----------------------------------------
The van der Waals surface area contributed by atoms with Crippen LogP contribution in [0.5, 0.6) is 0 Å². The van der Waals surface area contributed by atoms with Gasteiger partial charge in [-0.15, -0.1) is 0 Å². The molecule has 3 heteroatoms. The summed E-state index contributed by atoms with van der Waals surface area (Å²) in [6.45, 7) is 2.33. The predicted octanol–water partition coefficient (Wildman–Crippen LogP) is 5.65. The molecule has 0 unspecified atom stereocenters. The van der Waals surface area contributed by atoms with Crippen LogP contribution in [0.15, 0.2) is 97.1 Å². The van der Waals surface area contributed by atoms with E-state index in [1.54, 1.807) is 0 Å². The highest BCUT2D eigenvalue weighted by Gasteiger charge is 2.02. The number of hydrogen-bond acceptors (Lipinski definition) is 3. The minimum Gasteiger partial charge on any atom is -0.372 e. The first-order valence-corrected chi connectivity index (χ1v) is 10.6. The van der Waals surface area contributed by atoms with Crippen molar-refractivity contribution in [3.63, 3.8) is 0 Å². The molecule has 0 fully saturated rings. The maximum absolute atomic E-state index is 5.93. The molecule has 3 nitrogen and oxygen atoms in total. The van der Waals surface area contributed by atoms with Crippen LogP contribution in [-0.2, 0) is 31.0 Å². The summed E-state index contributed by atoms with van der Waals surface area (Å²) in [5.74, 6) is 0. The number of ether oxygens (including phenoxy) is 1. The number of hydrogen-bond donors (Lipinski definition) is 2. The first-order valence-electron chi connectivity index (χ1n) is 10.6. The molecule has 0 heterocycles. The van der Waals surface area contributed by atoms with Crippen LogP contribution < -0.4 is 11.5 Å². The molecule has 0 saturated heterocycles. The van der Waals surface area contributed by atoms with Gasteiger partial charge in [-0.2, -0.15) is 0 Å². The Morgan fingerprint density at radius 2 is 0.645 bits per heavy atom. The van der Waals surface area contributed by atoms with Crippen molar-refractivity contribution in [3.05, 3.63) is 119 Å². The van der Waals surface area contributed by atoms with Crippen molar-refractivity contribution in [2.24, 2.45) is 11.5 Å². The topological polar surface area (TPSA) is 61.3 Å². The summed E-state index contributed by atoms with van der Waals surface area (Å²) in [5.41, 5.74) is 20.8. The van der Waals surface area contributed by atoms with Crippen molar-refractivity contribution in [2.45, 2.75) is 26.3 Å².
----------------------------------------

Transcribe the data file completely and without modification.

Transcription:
The van der Waals surface area contributed by atoms with Crippen LogP contribution in [0.5, 0.6) is 0 Å². The van der Waals surface area contributed by atoms with Gasteiger partial charge in [-0.15, -0.1) is 0 Å². The molecule has 3 heteroatoms. The summed E-state index contributed by atoms with van der Waals surface area (Å²) in [6.45, 7) is 2.33. The predicted octanol–water partition coefficient (Wildman–Crippen LogP) is 5.65. The molecule has 0 unspecified atom stereocenters. The van der Waals surface area contributed by atoms with Crippen LogP contribution in [0.15, 0.2) is 97.1 Å². The van der Waals surface area contributed by atoms with E-state index in [1.54, 1.807) is 0 Å². The highest BCUT2D eigenvalue weighted by Gasteiger charge is 2.02. The number of hydrogen-bond acceptors (Lipinski definition) is 3. The minimum Gasteiger partial charge on any atom is -0.372 e. The first-order valence-corrected chi connectivity index (χ1v) is 10.6. The van der Waals surface area contributed by atoms with Crippen molar-refractivity contribution in [3.63, 3.8) is 0 Å². The molecule has 0 fully saturated rings. The maximum absolute atomic E-state index is 5.93. The molecule has 3 nitrogen and oxygen atoms in total. The van der Waals surface area contributed by atoms with Crippen LogP contribution in [-0.2, 0) is 31.0 Å². The summed E-state index contributed by atoms with van der Waals surface area (Å²) in [5.74, 6) is 0. The number of ether oxygens (including phenoxy) is 1. The number of hydrogen-bond donors (Lipinski definition) is 2. The first-order valence-electron chi connectivity index (χ1n) is 10.6. The molecule has 0 heterocycles. The van der Waals surface area contributed by atoms with Crippen LogP contribution < -0.4 is 11.5 Å². The molecule has 0 saturated heterocycles. The van der Waals surface area contributed by atoms with Gasteiger partial charge in [-0.2, -0.15) is 0 Å². The Morgan fingerprint density at radius 2 is 0.645 bits per heavy atom. The van der Waals surface area contributed by atoms with Crippen molar-refractivity contribution in [3.05, 3.63) is 119 Å². The van der Waals surface area contributed by atoms with Crippen molar-refractivity contribution in [2.24, 2.45) is 11.5 Å². The topological polar surface area (TPSA) is 61.3 Å². The summed E-state index contributed by atoms with van der Waals surface area (Å²) in [5.41, 5.74) is 20.8. The van der Waals surface area contributed by atoms with Crippen molar-refractivity contribution in [2.45, 2.75) is 26.3 Å².